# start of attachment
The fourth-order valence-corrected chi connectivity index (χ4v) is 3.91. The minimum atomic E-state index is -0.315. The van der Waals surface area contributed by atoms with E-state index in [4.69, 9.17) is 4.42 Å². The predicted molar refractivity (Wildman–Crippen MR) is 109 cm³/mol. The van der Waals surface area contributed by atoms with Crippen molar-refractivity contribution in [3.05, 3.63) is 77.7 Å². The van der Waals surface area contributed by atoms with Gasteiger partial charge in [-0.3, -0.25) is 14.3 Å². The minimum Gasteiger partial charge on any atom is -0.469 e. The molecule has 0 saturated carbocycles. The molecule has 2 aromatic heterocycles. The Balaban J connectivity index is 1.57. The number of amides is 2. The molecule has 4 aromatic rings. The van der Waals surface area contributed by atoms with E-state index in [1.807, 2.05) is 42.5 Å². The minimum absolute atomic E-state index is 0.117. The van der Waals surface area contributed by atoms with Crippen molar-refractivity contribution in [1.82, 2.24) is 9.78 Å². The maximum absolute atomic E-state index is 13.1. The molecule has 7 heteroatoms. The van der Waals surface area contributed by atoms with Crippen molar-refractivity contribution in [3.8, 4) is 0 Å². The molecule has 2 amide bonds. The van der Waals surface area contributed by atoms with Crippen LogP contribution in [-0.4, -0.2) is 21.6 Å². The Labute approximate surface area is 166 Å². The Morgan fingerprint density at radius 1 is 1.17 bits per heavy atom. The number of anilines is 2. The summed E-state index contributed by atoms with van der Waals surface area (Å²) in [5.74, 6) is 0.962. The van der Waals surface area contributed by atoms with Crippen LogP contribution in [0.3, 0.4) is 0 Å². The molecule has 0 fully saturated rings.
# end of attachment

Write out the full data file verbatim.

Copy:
The fourth-order valence-corrected chi connectivity index (χ4v) is 3.91. The minimum atomic E-state index is -0.315. The van der Waals surface area contributed by atoms with E-state index in [4.69, 9.17) is 4.42 Å². The predicted molar refractivity (Wildman–Crippen MR) is 109 cm³/mol. The van der Waals surface area contributed by atoms with Crippen molar-refractivity contribution in [3.05, 3.63) is 77.7 Å². The van der Waals surface area contributed by atoms with Gasteiger partial charge in [-0.3, -0.25) is 14.3 Å². The minimum Gasteiger partial charge on any atom is -0.469 e. The molecule has 0 saturated carbocycles. The molecule has 2 aromatic heterocycles. The Balaban J connectivity index is 1.57. The number of amides is 2. The molecule has 4 aromatic rings. The van der Waals surface area contributed by atoms with E-state index in [1.807, 2.05) is 42.5 Å². The minimum absolute atomic E-state index is 0.117. The van der Waals surface area contributed by atoms with Crippen molar-refractivity contribution in [1.82, 2.24) is 9.78 Å². The maximum absolute atomic E-state index is 13.1. The molecule has 7 heteroatoms. The van der Waals surface area contributed by atoms with Crippen molar-refractivity contribution in [3.8, 4) is 0 Å². The molecule has 2 amide bonds. The van der Waals surface area contributed by atoms with Crippen LogP contribution in [-0.4, -0.2) is 21.6 Å². The Labute approximate surface area is 166 Å². The Morgan fingerprint density at radius 1 is 1.17 bits per heavy atom. The number of anilines is 2. The summed E-state index contributed by atoms with van der Waals surface area (Å²) in [5.74, 6) is 0.962. The van der Waals surface area contributed by atoms with Crippen LogP contribution in [0.3, 0.4) is 0 Å². The molecule has 0 fully saturated rings.